The distribution of expected and observed frequencies of different genotypes at positions 16 and 27 were in Hardy-Weinberg equilibrium (HWE) among controls. There was a minor deviation from HWE at position 16 among cases (p <0.03), but at position 27 there was no departure from HWE. At position 16, the frequency of the minor allele (R16) was 38% among controls and 37% among cases. At position 27, the frequency of the minor allele (E27) was 41% among controls and 42% among the cases. These are comparable to minor allele frequencies of these two variants among individuals of European ancestry of 33% and 47%, respectively, in the HapMap project. There were no statistically significant differences between cases and controls with respect to allele frequencies at either position (Table 1). Similarly there were no statistically significant differences between cases and controls with regard to genotype frequencies. Specifically, individuals homozygous for the R16 variant were not at an increased risk of JIA. When analyses were repeated after stratifying cases by the different JIA subtypes, again there were no significant differences in the allele or genotype frequencies between cases and controls. We also found no statistically significant differences in allele or genotype frequencies between cases and controls stratified by gender.

The frequencies of the G16-E27, R16-Q27 and G16-Q27 haplotypes were 42%, 37% and 21% respectively among the controls, and 41%, 38% and 21% among the cases, respectively. We did not observe any individuals carrying the R16-E27 haplotype. Overall, the haplotype distributions were very similar between cases and controls. Neither JIA, nor any of the JIA subtypes, were associated with any of the ADBR2 haplotypes.

In a case-control study of children with bronchial asthma, JIA (n=86), and controls (n=270), Schubert et al. investigated two SNPs in the ADRB2 gene, including the G16R variant.[15] Cases and controls were of German descent. The Q27E variant was not typed in that study. The minor allele frequency at position 16 (R16) was 38% among controls and 43% among cases in that study. Including individuals from that study, our pooled analysis of 434 JIA cases and 718 controls found no association between JIA and the R16 allele. The pooled minor allele frequency was identical (38% in both cases and in controls).


JIA is an inflammatory arthropathy in which T-cells with a pro-inflammatory cytokine profile play key roles in the perpetuation of immune responses. Alterations in the interactions between the autonomic nervous system and the immune system could be associated with autoimmune disorders. Autonomic dysfunction has been reported in several autoimmune disorders, including RA.[4, 5] Children with active JIA demonstrated higher resting heart rates than controls.[7] This increase was not seen when JIA was inactive, suggesting that JIA is also associated with autonomic dysfunction.

The interaction between the nervous system and the immune system is critical to maintain immune homeostasis.[8] The sympathetic nervous system influences the immune system through the release of norepinephrine. β2-ARs expressed on B-cells, naïve CD4 cells and Th1 cells mediate the interaction between the sympathetic nervous system and the immune system.[8, 18] In a study of β2-adrenergic mechanisms in experimental arthritis, Levine et al found that administration of specific β2-AR antagonists significantly retarded disease onset and reduced the severity of arthritis.[18] This suggests that β2-ARs contribute to joint injury in experimental arthritis. Activation of the β2-ARs results in the production of cAMP, which regulates cellular processes such as production of cytokines. Children with JIA demonstrate altered responses to catecholamines and have decreased cAMP levels compared to healthy controls.[6] Together, these observations suggest that β2-ARs could play important roles in inflammatory arthropathies, including JIA.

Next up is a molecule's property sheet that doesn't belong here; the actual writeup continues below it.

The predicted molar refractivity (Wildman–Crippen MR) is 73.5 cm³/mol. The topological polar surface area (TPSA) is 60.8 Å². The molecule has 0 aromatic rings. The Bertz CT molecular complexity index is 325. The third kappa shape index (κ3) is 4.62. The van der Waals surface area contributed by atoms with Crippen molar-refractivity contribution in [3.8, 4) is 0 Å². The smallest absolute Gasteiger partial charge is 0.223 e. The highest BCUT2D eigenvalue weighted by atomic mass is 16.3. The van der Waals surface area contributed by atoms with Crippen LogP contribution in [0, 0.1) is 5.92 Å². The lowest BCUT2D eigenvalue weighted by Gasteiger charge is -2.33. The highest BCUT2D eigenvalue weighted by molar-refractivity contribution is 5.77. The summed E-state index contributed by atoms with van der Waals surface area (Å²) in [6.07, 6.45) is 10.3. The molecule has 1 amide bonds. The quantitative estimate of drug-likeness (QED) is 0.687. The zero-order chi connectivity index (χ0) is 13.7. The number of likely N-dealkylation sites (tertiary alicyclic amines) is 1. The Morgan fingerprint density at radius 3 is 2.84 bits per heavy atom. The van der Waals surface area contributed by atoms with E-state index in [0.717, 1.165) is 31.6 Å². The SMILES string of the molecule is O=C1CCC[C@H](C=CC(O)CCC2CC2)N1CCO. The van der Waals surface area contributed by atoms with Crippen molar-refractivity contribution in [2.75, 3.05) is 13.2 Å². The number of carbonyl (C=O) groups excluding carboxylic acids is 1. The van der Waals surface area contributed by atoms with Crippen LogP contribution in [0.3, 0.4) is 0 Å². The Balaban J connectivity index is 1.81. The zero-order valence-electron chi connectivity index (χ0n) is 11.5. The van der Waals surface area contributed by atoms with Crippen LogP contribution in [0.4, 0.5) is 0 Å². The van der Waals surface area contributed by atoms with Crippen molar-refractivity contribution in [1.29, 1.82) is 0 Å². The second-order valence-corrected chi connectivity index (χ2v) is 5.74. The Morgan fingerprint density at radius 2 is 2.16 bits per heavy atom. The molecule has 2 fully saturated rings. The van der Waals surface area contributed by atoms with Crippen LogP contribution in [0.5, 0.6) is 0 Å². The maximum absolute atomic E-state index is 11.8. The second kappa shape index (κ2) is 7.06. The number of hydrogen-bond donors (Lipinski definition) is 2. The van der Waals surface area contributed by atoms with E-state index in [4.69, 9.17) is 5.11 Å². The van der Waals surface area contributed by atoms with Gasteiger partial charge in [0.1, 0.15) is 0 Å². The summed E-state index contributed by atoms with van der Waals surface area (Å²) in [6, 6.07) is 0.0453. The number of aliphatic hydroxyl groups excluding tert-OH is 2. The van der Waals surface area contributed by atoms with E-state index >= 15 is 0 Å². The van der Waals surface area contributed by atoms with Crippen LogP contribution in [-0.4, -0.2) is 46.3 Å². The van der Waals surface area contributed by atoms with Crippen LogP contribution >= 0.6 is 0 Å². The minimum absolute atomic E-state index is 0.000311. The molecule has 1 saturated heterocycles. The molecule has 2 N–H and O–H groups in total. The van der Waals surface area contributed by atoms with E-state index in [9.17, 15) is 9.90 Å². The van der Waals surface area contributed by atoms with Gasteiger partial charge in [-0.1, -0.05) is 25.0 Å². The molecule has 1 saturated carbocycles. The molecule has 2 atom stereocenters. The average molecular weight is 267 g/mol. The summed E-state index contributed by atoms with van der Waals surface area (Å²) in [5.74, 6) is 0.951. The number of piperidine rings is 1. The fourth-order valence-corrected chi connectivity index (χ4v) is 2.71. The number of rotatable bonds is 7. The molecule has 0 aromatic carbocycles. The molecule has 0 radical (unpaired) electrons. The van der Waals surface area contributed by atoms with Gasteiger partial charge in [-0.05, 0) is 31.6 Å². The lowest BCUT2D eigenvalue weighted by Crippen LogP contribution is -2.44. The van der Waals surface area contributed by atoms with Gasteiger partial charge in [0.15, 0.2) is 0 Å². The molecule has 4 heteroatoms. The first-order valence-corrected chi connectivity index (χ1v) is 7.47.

ADRB2 variants have been associated with RA in Swedish and German cohorts, [11, 12], as well as with myasthenia gravis [13] and Graves disease.[14] We undertook this study to investigate the same variants in JIA. Our results do not support a major role for these two functional ADRB2 variants in JIA or any of the JIA subtypes. A minor role for these cannot be excluded given that our cohort size was modest. Both RA studies suggest that the R16 variant is associated with increased RA risk, (OR:2-3 for the R allele).[11, 12] Myasthenia gravis also demonstrates an association with the R16 variant (OR:3.6, for the RR genotype).[13] Our JIA cohort is adequately powered to detect an association with an OR of ~1.5 for both polymorphisms.

Lack of power can be a major limitation of case-control studies. Hence we performed a meta-analysis. The combined cohort of 1152 subjects has 80% power to detect an association with an OR of ~1.4, but a meta-analysis of the G16R variant did not find an association with JIA. Although our cohort was ascertained in the United States and that of Schubert et al., was from Germany, we felt a meta-analysis was justified because the population of Utah is genetically similar to other Northern European-derived populations.[19] It should be noted that our RF-positive JIA cohort is small, and a larger cohort would be necessary to determine if there is an association with this or other JIA subsets. When we combined all polyarticular JIA subjects and repeated the analyses, we still did not find an association with either variant (data not shown). The minor departure from HWE at position 16 among cases is unlikely to be responsible for the observed lack of association.

JIA is a clinically and genetically heterogeneous disease.[3, 20] The lack of the association observed here might reflect the differences between the different subtypes of JIA. Thus, our cohort is underpowered to detect associations between the individual subtypes of JIA and these variants. While there are some examples of common genetic susceptibility factors between JIA and RA such as PTPN22 and TNFA, others, like CCR5, show conflicting results in different populations.[3, 21, 22]

Although the associations between ADRB2 variants and RA appear to be validated, having been seen in two different cohorts, larger studies are necessary to confirm this association. Recent meta-analyses have failed to confirm several positive associations reported in small initial cohorts of patients with RA. Our results suggest that although RA and JIA share several clinical and pathological features, as well as some common genetic risk factors, ADRB2 variants do not appear to play a major role in susceptibility to JIA.


Supported by, The ARUP Institute for Clinical and Experimental Pathology, The National Institute of Arthritis and Musculoskeletal and Skin Diseases (AR50177), The National Center for Research Resources (RR00064), The Arthritis Foundation, and The Val A Browning Charitable Foundation, and The Primary Children's Medical Center Foundation, Salt Lake City, UT.